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What Online Experiences Do Children and Young People Have in Europe?

What Online Experiences Do Children and Young People Have in Europe?

The international research network EU Kids Online currently interviews children and young people aged 9 to 17 in 21 European countries about their online experiences.

The representative surveys include 1000 interviews in each country. The scope and nature of online activities, risks, media literacy and the role of parents, among other things, will be surveyed so that a comparison with the results already collected by the network in 2010 can be made. Current topics like cyberhate, discrimination, eHealth and the use of social media are also included.

On the occasion of the Safer Internet Forum 2018, which takes place on 20 November 2018 in Brussels, the international research network EU Kids Online announces the publication of its findings in 2019.

Countries participating in the survey are: Belgium, Bulgaria, the Czech Republic, Estland, Finland, France, Germany, Hungary, Italy, Latvia, Lithuania, Malta, Norway, Poland, Portugal, Romania, Russia, Serbia, Slovakia, Spain, and Switzerland.

More about the context of the project and the survey (pdf)

  • Representative surveys in more than 20 countries between late 2017 and end of 2018.
  • 1.000 interviews with 9- to -17-year old children and young people in each country.
  • The questionnaire encompasses a core part that allows for comparisons with 2010.
  • It will be completed by further new modules on different current topics.
  • Findings will be presented in 2019 (National Reports and Comparative Report).

Core part of questionnaire

  • Child‘s characteristics
  • Access and use of Internet
  • Skills and literacies
  • Online activities
  • Online risks
  • Outcomes
  • Parental mediation

New modules (optional)

  • Cyberhate, discrimination and violent extremism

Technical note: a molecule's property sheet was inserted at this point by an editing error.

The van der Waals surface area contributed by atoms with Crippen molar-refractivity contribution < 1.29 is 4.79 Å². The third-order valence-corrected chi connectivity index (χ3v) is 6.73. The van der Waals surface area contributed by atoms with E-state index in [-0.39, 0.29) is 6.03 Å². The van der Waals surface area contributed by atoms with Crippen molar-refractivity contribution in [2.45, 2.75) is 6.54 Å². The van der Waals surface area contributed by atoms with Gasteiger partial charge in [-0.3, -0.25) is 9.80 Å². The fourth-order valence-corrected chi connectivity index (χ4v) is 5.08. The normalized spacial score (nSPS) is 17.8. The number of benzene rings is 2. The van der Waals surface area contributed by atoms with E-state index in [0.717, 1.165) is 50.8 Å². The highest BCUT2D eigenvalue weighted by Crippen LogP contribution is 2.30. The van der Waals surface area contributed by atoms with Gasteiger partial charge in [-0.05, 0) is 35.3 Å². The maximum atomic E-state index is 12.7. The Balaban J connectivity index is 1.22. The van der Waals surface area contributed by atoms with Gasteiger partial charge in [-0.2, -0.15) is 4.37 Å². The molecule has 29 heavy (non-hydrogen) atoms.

• eHealth
  • Cyberbystanders
  • Internet of Things
  • Social Media and Uses of Sexual Content
  • Digital Citizenship

To appear in 2019: The new EU Kids Online survey on children’s and young people’s online experiences in Europe


EU Kids Online is established as the primary source of high quality, independent and comprehensive evidence underpinning a better and safer internet for children in Europe. Now working in more than 30 countries, the network integrates research expertise across multiple disciplines and methods. It has built constructive relationships with governments, media, industry, policy makers, educators and practitioners at national, European and international levels. Its findings and reports are widely referred to in policy statements, having guided numerous initiatives to improve children’s online experiences. For further information see www.eukidsonline.net.


The impact of EU Kids Online has rested significantly on its accumulated expertise and on its ground-breaking 2010 survey: By then the network conducted a face-to-face, in home survey of 25,000 9- to 16-year-old internet users and their parents in 25 countries. In 2017 and 2018 the network has realised a new survey on children’s and young people’s online experiences. This time the network followed a decentralised approach: The national teams organised representative surveys on the national level with children and young people between 9 and 17 years. For the time being, 21 European countries have collected data or will finish data collection until the beginning of 2019 (Belgium, Bulgaria, Czech Republic, Estonia, Finland, France, Germany, Hungary, Italy, Latvia, Lithuania, Malta, Norway, Poland, Portugal, Romania, Russia, Serbia, Slovakia, Spain, Switzerland). The national data are then merged into a European data set whoch allows for comparative analyses. Based on this, in 2019 the network will publish national reports and reports on comparative analyses.

Objectives and research questions for the new survey

Since the design of the 2010 survey several things have changed: